How financial advisers can add value to their clients – “Adviser’s alpha”

25 May 2016

reading time:  minutes

One of the articles that has profoundly influenced my view on the value of financial advice is a paper titled “Advisor’s alpha”, written by Donald G. Bennyhoff and Francis M. Kinniry Jr of Vanguard research.

There is a tendency, especially among clients of financial advisers, to believe that financial advice is about helping clients maximise investment returns and outperform the market. To the extent this is even possible, my view is that this conflates the roles of financial advice and investment management. (Yes, they are very different things: one involves working with clients and one involves sitting in front of a Bloomberg terminal.)

Instead, a financial adviser’s value shouldn’t be measured against market returns. It’s about comparing financial outcomes clients might have achieved on their own, compared to outcomes that they achieve with advice.

In the article, Bennyhoff and Kinniry explain that “A financial advisor has a greater probability of adding value… through relationship-oriented services, such as

  • providing cogent wealth management and financial planning strategies,
  • discipline, and
  • guidance

rather than by attempting to outperform the market.” (bullet points and emphasis added).

I think emphasising the importance of an adviser’s soft skills, including as a behavioural coach – someone who can provide “discipline and reason to clients who are often undisciplined and emotional” – is vital. It’s often underrated or even ignored.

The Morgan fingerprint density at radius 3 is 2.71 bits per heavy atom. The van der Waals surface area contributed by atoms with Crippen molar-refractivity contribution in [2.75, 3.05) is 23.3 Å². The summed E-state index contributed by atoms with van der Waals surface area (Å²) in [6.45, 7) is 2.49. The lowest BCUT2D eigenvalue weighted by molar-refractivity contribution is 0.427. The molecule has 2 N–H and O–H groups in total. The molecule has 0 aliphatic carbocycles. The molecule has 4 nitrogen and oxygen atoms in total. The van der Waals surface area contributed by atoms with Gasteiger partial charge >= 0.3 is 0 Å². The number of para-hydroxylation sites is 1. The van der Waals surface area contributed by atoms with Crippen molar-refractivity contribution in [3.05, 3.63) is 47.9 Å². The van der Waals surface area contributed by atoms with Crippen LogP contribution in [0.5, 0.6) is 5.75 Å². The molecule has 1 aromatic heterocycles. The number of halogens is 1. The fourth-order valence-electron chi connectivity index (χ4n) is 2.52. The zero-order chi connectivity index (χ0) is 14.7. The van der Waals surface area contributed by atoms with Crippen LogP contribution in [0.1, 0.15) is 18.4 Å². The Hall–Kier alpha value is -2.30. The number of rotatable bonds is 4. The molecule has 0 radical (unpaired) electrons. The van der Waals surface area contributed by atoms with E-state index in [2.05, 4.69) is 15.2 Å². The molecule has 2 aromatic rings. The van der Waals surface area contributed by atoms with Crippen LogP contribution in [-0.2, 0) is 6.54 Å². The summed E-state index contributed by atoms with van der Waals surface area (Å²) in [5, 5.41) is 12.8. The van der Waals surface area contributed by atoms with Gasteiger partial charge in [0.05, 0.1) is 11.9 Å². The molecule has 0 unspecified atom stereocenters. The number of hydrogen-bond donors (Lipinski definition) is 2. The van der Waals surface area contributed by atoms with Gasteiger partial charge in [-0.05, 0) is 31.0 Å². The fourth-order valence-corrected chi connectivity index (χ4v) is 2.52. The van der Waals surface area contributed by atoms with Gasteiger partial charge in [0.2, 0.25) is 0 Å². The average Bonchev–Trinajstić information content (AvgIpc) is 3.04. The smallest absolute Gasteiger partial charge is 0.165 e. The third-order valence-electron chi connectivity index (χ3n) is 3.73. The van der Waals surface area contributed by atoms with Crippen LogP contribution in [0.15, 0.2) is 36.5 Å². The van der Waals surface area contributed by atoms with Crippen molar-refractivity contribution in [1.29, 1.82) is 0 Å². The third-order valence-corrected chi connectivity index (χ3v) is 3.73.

Helping clients with the soft stuff – whether it be helping them to articulate their objectives and provide clarity about their situation; or managing the risks to which they’re exposed; or keeping them accountable and focussed on their goals – is where a substantial part of the value lies. 


Tags


About the author 

Sonnie Bailey

Sonnie provides financial planning services via his business, Fairhaven Wealth (www.fairhavenwealth.co.nz). Fairhaven Wealth provides independent, advice-only, fixed-fee financial planning services. Sonnie is also a “recovering lawyer”: he has specialised in financial services, trusts, and estate planning.

You may also like

What does financial security mean to you?
Shades of right – avoiding black & white thinking and “musturbation” when it comes to your finances
The story of your life has many chapters
Financial planners provide four distinct services. A lot of Kiwis don’t need them all.